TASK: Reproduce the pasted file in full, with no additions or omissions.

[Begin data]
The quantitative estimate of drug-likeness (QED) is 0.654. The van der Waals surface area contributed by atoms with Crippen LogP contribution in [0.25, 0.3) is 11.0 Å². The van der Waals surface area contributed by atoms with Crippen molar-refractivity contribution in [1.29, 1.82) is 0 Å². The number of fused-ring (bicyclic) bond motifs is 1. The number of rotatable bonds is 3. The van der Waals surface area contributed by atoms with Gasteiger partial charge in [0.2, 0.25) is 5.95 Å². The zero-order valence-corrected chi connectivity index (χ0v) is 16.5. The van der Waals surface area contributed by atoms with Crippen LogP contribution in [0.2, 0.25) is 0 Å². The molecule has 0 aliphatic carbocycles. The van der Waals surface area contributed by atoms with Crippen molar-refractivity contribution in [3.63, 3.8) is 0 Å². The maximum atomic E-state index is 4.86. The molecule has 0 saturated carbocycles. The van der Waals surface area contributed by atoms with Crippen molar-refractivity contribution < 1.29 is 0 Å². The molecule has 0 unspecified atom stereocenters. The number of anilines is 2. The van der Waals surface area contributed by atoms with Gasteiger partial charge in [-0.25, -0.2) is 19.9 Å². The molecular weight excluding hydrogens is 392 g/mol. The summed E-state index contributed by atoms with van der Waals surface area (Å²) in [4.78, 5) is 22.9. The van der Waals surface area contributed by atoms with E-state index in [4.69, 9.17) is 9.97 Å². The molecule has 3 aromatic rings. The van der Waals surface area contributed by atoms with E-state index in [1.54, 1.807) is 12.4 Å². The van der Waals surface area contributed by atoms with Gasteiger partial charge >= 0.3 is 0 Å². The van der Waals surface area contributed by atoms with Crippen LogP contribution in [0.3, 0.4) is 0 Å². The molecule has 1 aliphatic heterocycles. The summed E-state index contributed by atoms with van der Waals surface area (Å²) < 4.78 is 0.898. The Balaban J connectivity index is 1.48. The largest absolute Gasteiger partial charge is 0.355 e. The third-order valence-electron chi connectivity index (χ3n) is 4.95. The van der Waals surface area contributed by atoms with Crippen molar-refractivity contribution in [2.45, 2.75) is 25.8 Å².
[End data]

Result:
The quantitative estimate of drug-likeness (QED) is 0.654. The van der Waals surface area contributed by atoms with Crippen LogP contribution in [0.25, 0.3) is 11.0 Å². The van der Waals surface area contributed by atoms with Crippen molar-refractivity contribution in [1.29, 1.82) is 0 Å². The number of fused-ring (bicyclic) bond motifs is 1. The number of rotatable bonds is 3. The van der Waals surface area contributed by atoms with Gasteiger partial charge in [0.2, 0.25) is 5.95 Å². The zero-order valence-corrected chi connectivity index (χ0v) is 16.5. The van der Waals surface area contributed by atoms with Crippen LogP contribution in [0.2, 0.25) is 0 Å². The molecule has 0 aliphatic carbocycles. The van der Waals surface area contributed by atoms with Crippen molar-refractivity contribution in [3.63, 3.8) is 0 Å². The maximum atomic E-state index is 4.86. The molecule has 0 saturated carbocycles. The van der Waals surface area contributed by atoms with Crippen molar-refractivity contribution < 1.29 is 0 Å². The molecule has 0 unspecified atom stereocenters. The number of anilines is 2. The van der Waals surface area contributed by atoms with Gasteiger partial charge in [-0.25, -0.2) is 19.9 Å². The molecular weight excluding hydrogens is 392 g/mol. The summed E-state index contributed by atoms with van der Waals surface area (Å²) in [4.78, 5) is 22.9. The van der Waals surface area contributed by atoms with E-state index in [4.69, 9.17) is 9.97 Å². The molecule has 3 aromatic rings. The van der Waals surface area contributed by atoms with E-state index in [1.54, 1.807) is 12.4 Å². The van der Waals surface area contributed by atoms with Gasteiger partial charge >= 0.3 is 0 Å². The van der Waals surface area contributed by atoms with Crippen LogP contribution in [0.3, 0.4) is 0 Å². The molecule has 1 aliphatic heterocycles. The summed E-state index contributed by atoms with van der Waals surface area (Å²) < 4.78 is 0.898. The Balaban J connectivity index is 1.48. The largest absolute Gasteiger partial charge is 0.355 e. The third-order valence-electron chi connectivity index (χ3n) is 4.95. The van der Waals surface area contributed by atoms with Crippen molar-refractivity contribution in [2.45, 2.75) is 25.8 Å².